Empathy: the ability to share someone else’s feelings.
I’m going to bet that every day My Readers—you supportive people—are empathetic. You are caregivers of parents, children, and grandchildren. Your careers are in healthcare, education, communication, business and retail. You meet people, talk to people and often make quick but necessary decisions about their needs. Then, depending on your day, you might go home exhausted, might even be curt or blunt with your partner. But soon you relax, maybe apologize. But do you need to recharge your empathy battery? Read a book—literature.
Recent Research Advises: Read Tolstoy, Jane Austen, David Foster Wallace
There’s been a lot of press about empathy because of a recent study Reading Literary Fiction Improves Theory of Mind. Researchers define “theory of mind” as the crucial skill of understanding or imagining the mental states of others. They asked participants to interpret facial photos showing people with differing emotions after reading either a work of nonfiction or popular fiction or literary fiction. Those that read literary fiction were most accurate in their answers.
Mark O’Connell, in discussing this in a piece for Slate, asks if “the ability to read emotions from pictures of faces really translates into anything like real empathy?” He’s all for reading literary fiction but wonders at the entire premise of the research: “literature as a PX90 workout for the soul, as cardio circuit for the bleeding heart.” MAYBE!
But O’Connell believes, as I do, that literary fiction’s biggest draw is to allow the reader to explore someone else’s life—their dreams, sufferings, joys. He quotes David Foster Wallace: We all suffer alone in the real world. True empathy’s impossible. But if a piece of fiction can allow us imaginatively to identify with a character’s pain, we might then also more easily conceive of others identifying with their own. This is nourishing, redemptive; we become less alone inside. It might just be that simple.”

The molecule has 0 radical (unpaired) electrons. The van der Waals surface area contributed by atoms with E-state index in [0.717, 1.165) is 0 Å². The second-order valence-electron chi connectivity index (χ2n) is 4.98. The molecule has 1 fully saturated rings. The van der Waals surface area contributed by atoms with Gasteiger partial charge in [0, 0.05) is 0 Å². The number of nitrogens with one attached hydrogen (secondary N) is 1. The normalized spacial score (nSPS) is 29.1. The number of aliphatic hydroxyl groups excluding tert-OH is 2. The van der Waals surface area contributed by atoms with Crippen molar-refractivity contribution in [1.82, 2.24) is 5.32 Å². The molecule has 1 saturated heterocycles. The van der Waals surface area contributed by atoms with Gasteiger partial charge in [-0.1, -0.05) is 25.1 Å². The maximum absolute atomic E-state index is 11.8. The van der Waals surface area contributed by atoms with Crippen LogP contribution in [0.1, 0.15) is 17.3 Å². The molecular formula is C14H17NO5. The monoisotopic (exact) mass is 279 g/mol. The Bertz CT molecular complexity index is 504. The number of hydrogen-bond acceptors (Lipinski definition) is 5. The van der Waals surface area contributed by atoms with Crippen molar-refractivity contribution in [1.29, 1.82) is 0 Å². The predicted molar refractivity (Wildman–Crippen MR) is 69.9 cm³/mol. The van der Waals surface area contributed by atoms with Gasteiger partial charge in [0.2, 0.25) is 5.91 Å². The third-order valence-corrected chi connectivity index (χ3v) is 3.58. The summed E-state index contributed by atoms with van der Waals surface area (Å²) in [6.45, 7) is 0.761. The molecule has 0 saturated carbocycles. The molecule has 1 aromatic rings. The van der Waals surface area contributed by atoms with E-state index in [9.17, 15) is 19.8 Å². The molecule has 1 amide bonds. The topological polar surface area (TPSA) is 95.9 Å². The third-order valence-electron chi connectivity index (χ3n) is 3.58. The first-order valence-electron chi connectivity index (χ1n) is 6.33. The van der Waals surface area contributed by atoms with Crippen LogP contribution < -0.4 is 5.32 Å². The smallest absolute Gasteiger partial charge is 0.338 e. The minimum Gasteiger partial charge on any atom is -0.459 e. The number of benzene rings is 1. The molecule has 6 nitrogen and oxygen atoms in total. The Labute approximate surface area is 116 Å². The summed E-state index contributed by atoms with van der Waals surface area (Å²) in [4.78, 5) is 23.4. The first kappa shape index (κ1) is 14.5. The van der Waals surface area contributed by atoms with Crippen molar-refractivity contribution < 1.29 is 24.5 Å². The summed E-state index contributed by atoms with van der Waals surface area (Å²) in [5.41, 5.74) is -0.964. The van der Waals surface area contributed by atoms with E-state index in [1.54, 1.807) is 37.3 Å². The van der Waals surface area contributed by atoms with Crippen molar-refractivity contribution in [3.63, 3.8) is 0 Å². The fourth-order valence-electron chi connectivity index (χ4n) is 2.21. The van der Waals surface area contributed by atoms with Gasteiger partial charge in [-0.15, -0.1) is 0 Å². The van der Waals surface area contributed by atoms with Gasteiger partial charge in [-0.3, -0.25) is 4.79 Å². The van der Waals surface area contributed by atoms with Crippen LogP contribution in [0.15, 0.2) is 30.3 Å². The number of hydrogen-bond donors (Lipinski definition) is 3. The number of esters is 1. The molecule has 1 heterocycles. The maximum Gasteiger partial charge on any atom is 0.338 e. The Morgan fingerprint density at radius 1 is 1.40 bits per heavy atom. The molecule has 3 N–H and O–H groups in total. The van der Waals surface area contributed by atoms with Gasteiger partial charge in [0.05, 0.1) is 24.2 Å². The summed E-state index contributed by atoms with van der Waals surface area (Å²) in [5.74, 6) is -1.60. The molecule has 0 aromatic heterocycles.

Would a Fun Quiz Reveal the Difference??
Here are three excerpts–a literary, nonfiction, and popular fiction excerpt. Does one more than the others make you identify with a character’s pain (Wallace) or surprises…the selfish into that attention to what is apart from themselves (George Eliot)?
1. Sam and Remi wandered among the skeletons that had been laid out on tables and tarps to be studied and photographed but which had not been professionally examined since they’d been exhumed. At one point, Sam stopped for a moment. He knelt by the skeleton, craning his neck to see the face from another angle.
“What’s wrong?” said Remi.
“Have you ever tried to get people to keep a secret?”
“Sure,” she said. “That’s pretty much how girls spend sixth grade.”
“No. Once you tell someone that what you’re saying is a secret, that makes it valuable, a commodity to be traded. Once someone says he has a secret, it means he wants to tell. It’s an invitation to nag him until he gives it up.”
“Here are a thousand people who had a secret. Not one of them told?”
“Got to hand it to the Huns,” she said. “They knew it’s hard to talk when you’re headless. We didn’t have that option in sixth grade.”